- Allegations during its hasty construction – welders were sealed between hulls and their ghosts have haunted the vessel ever since.
- Apparitions of a small dog in the engine room during the ship’s service.
- A woman, working onboard as a caretaker, suffered a serious fall, resulting in the birth of a premature stillborn baby.
- Phenomena reported by salvage workers occupying the wreck; hearing footsteps on ladders, cooking smells and noises coming from the kitchen gallery and tools reported to be moved by unseen hands.
- An apparition of a human figure in rubber boots and oilskins (nicknamed “Henry”) has been sighted on the wreck by various people, including local cray fishermen.
- The human skull of Herbert Voigh, a prominent long distance swimmer, being found near the wreck after he vanished in 1969 on an attempted swim between Cottesloe Beach and Rottnest Island.
- The ship being bought and sold at least eight times while stranded, along with suggestions that purchases suffered bad luck (bankruptcy and life-threatening illnesses).
- A US Navy Submariner by the name of Ted Snider was killed in a plane crash after assessing the wreck.
- Jack Wong Sue, author of Ghost of Alkimos, was hospitalized under a respiratory diseases after researching this ship.
- Numerous stories of near drownings, engine failures and accidents near the wreck were reported.
- Horse riding enthusiasts claim their horses refuse to gallop past the wreck.
- Dogs became erratic and distressed in the area.
Ray Krakouer of Yanchep, one of the ship’s original caretakers, served abroad the wreck for weeks at a time after she ran aground in 1963. He claims he is not superstitious by nature, but recalled some scary moments to the local newspaper.
“I particularly remember the eerie sight of seeing something coming towards me like a bright light the size of a man” he said.
I picked up a piece of three-by-two timber and stood their waiting. I said something like ‘Come on, you bastard’ but then thought better of it and dropped the lump of wood and climbed the ladder out of the hold. There was also the clatter of the Morse key in the radio room, though it was locked and sealed by the customs people” he finished.
MY STORY: SCUBA DIVING THE WRECK ON HALLOWEEN
When I was a little girl, my dad shared these eerie stories to me about the ‘haunted’ Alkimos shipwreck whenever we visited Yanchep Beach. From vague memory, I remember seeing the ship (at that time still visible above water) looking very black with torn sails. I thought to myself at those times it looked like a frightening pirate ship.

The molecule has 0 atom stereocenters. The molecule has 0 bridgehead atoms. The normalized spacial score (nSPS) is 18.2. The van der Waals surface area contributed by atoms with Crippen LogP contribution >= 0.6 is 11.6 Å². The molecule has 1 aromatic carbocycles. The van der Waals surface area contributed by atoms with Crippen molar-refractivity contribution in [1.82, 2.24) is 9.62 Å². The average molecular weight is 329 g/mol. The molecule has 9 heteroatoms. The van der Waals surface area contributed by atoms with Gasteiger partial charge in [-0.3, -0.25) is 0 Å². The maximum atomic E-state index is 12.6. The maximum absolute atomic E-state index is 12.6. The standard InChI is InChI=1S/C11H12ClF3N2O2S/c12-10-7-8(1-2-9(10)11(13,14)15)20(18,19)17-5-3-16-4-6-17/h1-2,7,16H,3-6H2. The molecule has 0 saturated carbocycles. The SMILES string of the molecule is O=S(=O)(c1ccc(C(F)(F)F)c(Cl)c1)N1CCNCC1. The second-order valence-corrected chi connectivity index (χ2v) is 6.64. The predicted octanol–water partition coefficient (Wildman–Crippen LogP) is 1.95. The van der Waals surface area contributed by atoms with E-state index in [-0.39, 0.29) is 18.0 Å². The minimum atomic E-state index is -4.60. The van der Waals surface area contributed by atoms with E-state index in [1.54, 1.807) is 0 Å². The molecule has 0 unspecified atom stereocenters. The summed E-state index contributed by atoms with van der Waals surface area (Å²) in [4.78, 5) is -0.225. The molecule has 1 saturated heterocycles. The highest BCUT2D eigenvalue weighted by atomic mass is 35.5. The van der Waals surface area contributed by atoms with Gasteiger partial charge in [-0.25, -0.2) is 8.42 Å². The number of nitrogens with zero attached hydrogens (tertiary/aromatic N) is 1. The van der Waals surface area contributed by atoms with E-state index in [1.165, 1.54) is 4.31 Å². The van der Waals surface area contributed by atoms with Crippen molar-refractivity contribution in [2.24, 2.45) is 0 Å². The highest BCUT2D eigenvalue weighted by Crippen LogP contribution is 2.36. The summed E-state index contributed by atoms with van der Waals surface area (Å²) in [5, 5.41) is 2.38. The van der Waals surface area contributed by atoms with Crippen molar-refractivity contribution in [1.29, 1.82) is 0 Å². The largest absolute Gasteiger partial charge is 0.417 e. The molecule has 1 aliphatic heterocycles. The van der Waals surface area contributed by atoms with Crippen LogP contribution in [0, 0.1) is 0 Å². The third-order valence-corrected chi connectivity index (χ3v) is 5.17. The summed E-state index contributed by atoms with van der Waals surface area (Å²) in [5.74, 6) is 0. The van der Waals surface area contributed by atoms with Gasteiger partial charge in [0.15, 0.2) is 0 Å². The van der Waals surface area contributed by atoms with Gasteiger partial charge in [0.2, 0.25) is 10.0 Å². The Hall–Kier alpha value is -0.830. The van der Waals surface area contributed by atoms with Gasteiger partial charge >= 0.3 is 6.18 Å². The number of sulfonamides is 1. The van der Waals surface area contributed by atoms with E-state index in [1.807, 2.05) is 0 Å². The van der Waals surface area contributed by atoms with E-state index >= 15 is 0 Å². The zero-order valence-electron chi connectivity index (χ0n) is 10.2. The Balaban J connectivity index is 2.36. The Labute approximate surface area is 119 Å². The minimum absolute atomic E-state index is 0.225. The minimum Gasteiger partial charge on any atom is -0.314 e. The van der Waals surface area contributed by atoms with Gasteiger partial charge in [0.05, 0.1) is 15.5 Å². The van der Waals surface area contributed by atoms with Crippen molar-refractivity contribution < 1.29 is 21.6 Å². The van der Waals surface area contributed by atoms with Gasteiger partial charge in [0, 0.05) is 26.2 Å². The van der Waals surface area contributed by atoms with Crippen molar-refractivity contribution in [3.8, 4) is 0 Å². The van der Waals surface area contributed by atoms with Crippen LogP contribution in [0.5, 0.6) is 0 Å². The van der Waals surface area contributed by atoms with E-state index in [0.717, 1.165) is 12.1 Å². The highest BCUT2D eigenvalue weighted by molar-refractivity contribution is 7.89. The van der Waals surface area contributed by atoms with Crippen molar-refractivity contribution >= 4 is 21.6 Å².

Growing up, I don’t consider myself too much of a superstitious person, but I won’t lie, this dive trip to the Alkimos wreck on Halloween got me a little nervous. As an adventurous scuba diver, I enjoy challenging myself. Shipwrecks have always been fascinating to me, this has been something I’ve always to do dive. What better way to explore one of the most famous ‘bad-luck’ ships in history then on the one night of the year where bad spooky luck can happen…
I put the word out to the Perth diving community on my plans to dive Alkimos wreck on Halloween. The feedback was positive, with many other Perth divers wanting to join in. However, finding a boat charter that would go to the wreck was more difficult, as even still to this day, many superstitious Perth skippers refuse to go too close. Luckily Western Blue Charters got in touch with me, with skipper Michael not afraid to venture out to the wreck.
To be in theme for the Halloween night dive at the haunted Alkimos shipwreck, I decided to be a scuba-diver vampire. Bought the fangs and everything. This seemed like a great idea right up until the point when I realised on the boat I’d need to take the fangs out of my mouth in order to put the regulator in so I can breathe underwater. (I swear sometimes I have the strangest blonde moments).
After preparing equipment and me downing two anti- sea sickness tablets, we departed Mindarie Marina at about 6:00pm, with conditions being (at the time) perfect.